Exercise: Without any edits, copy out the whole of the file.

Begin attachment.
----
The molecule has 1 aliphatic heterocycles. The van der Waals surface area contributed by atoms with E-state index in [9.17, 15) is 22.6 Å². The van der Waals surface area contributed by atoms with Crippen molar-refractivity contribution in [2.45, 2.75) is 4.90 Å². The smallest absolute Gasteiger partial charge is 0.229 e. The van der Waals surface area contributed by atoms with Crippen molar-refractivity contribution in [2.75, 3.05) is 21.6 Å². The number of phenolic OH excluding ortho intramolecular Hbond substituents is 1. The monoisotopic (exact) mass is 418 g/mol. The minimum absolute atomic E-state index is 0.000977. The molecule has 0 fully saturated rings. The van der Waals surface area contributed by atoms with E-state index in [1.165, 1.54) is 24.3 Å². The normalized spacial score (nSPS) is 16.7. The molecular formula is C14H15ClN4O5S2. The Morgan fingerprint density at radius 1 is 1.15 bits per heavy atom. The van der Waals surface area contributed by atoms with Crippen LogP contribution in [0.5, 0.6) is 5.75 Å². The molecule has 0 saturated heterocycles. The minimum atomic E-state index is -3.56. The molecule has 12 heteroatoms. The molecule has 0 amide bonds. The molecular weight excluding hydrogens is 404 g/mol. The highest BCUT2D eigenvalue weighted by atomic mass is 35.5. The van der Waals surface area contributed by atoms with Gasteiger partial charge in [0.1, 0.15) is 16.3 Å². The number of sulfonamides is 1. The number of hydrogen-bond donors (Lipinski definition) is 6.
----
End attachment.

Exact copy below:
The molecule has 1 aliphatic heterocycles. The van der Waals surface area contributed by atoms with E-state index in [9.17, 15) is 22.6 Å². The van der Waals surface area contributed by atoms with Crippen molar-refractivity contribution in [2.45, 2.75) is 4.90 Å². The smallest absolute Gasteiger partial charge is 0.229 e. The van der Waals surface area contributed by atoms with Crippen molar-refractivity contribution in [2.75, 3.05) is 21.6 Å². The number of phenolic OH excluding ortho intramolecular Hbond substituents is 1. The monoisotopic (exact) mass is 418 g/mol. The minimum absolute atomic E-state index is 0.000977. The molecule has 0 fully saturated rings. The van der Waals surface area contributed by atoms with E-state index in [1.165, 1.54) is 24.3 Å². The normalized spacial score (nSPS) is 16.7. The molecular formula is C14H15ClN4O5S2. The Morgan fingerprint density at radius 1 is 1.15 bits per heavy atom. The van der Waals surface area contributed by atoms with Crippen LogP contribution in [0.5, 0.6) is 5.75 Å². The molecule has 0 saturated heterocycles. The minimum atomic E-state index is -3.56. The molecule has 12 heteroatoms. The molecule has 0 amide bonds. The molecular weight excluding hydrogens is 404 g/mol. The highest BCUT2D eigenvalue weighted by atomic mass is 35.5. The van der Waals surface area contributed by atoms with Gasteiger partial charge in [0.1, 0.15) is 16.3 Å². The number of sulfonamides is 1. The number of hydrogen-bond donors (Lipinski definition) is 6.